On the eastern end of Turkey rests Lake Van, the largest lake in the country. It has many claims to fame: a deep history, a saline character, and even a “Loch Ness” style monster rumored to haunt its depths. Of these, it is the first that brings us here (although the third is certainly interesting!). In the first millennium BC, a kingdom remembered as Urartu was centered in the region. In fact, the capital of the kingdom was erected on a rocky knob rising above the water’s edge. A scramble over these ruins is is goal for another day, as is additional attention to the mysterious Urartians.
For the moment, I hang my head out the window of our vehicle, taking the wind straight in the face. It feels good. It is late summer and a heavy haze hangs over this vast landlocked sea. In the right season, flocks of migratory waterfowl wing their way through here, commuting between Europe, Africa, and Asia. I wonder what that must look like (in this wrong season) and settle for the grey gulls, an occasional pelican, and groups of small birds. Uraz, our young Turkish guide, describes what we can’t see. I listen quietly as the distant shore creeps closer and closer to us. Eventually the lake ends in the shallow marshes of Ercis Gulf.
Climbing out of the lake basin, it is easy to appreciate the beauty of the mile-high steppes ahead. I smile. After the pressing crowds of Istanbul, I find eastern Turkey to be welcomely deserted and strikingly beautiful. Rolling hills, mostly devoid of trees, but rich in grass, mark the horizon in all directions. When we do approach a village, patches of agriculture mark the flat pockets of ground. Hand harvesters collect the shocks. In the long stretches between villages, an occasional shepherd is spotted with a herd of sheep and goat. Some share our asphalt path and require our driver to be alert. No doubt, animal husbandry is the major industry here in the Wild Wild East.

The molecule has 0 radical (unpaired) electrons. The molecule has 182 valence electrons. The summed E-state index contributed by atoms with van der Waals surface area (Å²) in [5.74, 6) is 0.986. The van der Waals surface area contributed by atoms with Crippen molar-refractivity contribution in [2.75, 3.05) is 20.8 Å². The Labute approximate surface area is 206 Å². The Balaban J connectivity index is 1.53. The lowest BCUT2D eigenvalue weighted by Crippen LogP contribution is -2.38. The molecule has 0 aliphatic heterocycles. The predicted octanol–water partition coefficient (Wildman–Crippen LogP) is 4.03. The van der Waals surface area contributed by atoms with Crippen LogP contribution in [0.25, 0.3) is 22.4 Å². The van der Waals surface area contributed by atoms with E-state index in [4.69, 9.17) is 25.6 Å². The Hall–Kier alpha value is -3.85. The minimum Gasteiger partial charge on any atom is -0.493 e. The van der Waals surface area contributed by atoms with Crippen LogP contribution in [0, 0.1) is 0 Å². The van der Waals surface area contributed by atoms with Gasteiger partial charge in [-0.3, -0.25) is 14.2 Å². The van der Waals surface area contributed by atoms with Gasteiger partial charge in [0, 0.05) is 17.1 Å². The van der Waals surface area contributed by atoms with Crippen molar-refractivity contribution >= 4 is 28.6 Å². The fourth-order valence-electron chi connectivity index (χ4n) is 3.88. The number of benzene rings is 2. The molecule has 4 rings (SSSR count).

Uraz announces that we are stopping for lunch. The driver pulls over and our small group unwinds from the vehicle. Our lunch stop is a small Kurdish restaurant located overlooking a small canyon. The Muradiye River spills over the canyon’s edge and runs to the south. To reach it, however, we must cross a swinging pedestrian bridge of cables and boards. It is stable enough and the meal (not to mention the view) is worth it, of course.
The kebap chef is the master of his kitchen! We eat outside to the sound of the rushing water.
After lunch we return to the road. It now becomes a labored climb as we approach the Garnidzor pass near Mt Tondrak. The temperature outside drops noticeably. I partially close the window and roll down my sleeves. Huge lava fields, severe and blackened, begin to appear and then spread out widely on either side of the road. The contrast between these moonish landscapes and the soft green pastures is striking. Continental collision at its best! My camera finds one village constructed against this volcanic backstop.
Uraz points to a watchtower on a small row of hills on the other side of the road. It is about one mile away. “That is Iran,” he announces. Our eyes widen.